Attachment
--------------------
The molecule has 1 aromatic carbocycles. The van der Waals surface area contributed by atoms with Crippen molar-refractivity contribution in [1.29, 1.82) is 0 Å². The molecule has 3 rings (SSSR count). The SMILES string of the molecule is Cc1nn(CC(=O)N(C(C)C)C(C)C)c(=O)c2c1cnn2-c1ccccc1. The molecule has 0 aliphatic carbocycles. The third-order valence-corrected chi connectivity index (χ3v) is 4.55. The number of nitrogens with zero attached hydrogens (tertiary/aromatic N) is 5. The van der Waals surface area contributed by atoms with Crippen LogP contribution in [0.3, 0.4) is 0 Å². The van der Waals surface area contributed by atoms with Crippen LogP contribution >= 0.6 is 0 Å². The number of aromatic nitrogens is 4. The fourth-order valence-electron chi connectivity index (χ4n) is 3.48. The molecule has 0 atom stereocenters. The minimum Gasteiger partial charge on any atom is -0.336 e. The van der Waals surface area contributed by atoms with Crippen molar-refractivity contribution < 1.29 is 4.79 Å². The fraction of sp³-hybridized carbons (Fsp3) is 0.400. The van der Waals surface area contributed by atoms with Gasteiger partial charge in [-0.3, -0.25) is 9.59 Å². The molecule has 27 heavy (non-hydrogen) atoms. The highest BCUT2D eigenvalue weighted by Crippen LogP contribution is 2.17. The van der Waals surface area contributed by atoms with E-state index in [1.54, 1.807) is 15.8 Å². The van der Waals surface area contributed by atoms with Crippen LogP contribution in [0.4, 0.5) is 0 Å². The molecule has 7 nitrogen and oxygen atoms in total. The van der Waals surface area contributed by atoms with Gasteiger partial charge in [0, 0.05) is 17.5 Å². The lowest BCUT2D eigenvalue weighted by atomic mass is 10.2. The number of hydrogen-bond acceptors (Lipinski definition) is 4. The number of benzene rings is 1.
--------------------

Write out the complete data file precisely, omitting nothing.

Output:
The molecule has 1 aromatic carbocycles. The van der Waals surface area contributed by atoms with Crippen molar-refractivity contribution in [1.29, 1.82) is 0 Å². The molecule has 3 rings (SSSR count). The SMILES string of the molecule is Cc1nn(CC(=O)N(C(C)C)C(C)C)c(=O)c2c1cnn2-c1ccccc1. The molecule has 0 aliphatic carbocycles. The third-order valence-corrected chi connectivity index (χ3v) is 4.55. The number of nitrogens with zero attached hydrogens (tertiary/aromatic N) is 5. The van der Waals surface area contributed by atoms with Crippen LogP contribution in [0.3, 0.4) is 0 Å². The van der Waals surface area contributed by atoms with Crippen LogP contribution >= 0.6 is 0 Å². The number of aromatic nitrogens is 4. The fourth-order valence-electron chi connectivity index (χ4n) is 3.48. The molecule has 0 atom stereocenters. The minimum Gasteiger partial charge on any atom is -0.336 e. The van der Waals surface area contributed by atoms with Crippen molar-refractivity contribution < 1.29 is 4.79 Å². The fraction of sp³-hybridized carbons (Fsp3) is 0.400. The van der Waals surface area contributed by atoms with Gasteiger partial charge in [-0.3, -0.25) is 9.59 Å². The molecule has 27 heavy (non-hydrogen) atoms. The highest BCUT2D eigenvalue weighted by Crippen LogP contribution is 2.17. The van der Waals surface area contributed by atoms with E-state index in [1.54, 1.807) is 15.8 Å². The van der Waals surface area contributed by atoms with Crippen LogP contribution in [0.4, 0.5) is 0 Å². The molecule has 7 nitrogen and oxygen atoms in total. The van der Waals surface area contributed by atoms with Gasteiger partial charge in [0, 0.05) is 17.5 Å². The lowest BCUT2D eigenvalue weighted by atomic mass is 10.2. The number of hydrogen-bond acceptors (Lipinski definition) is 4. The number of benzene rings is 1.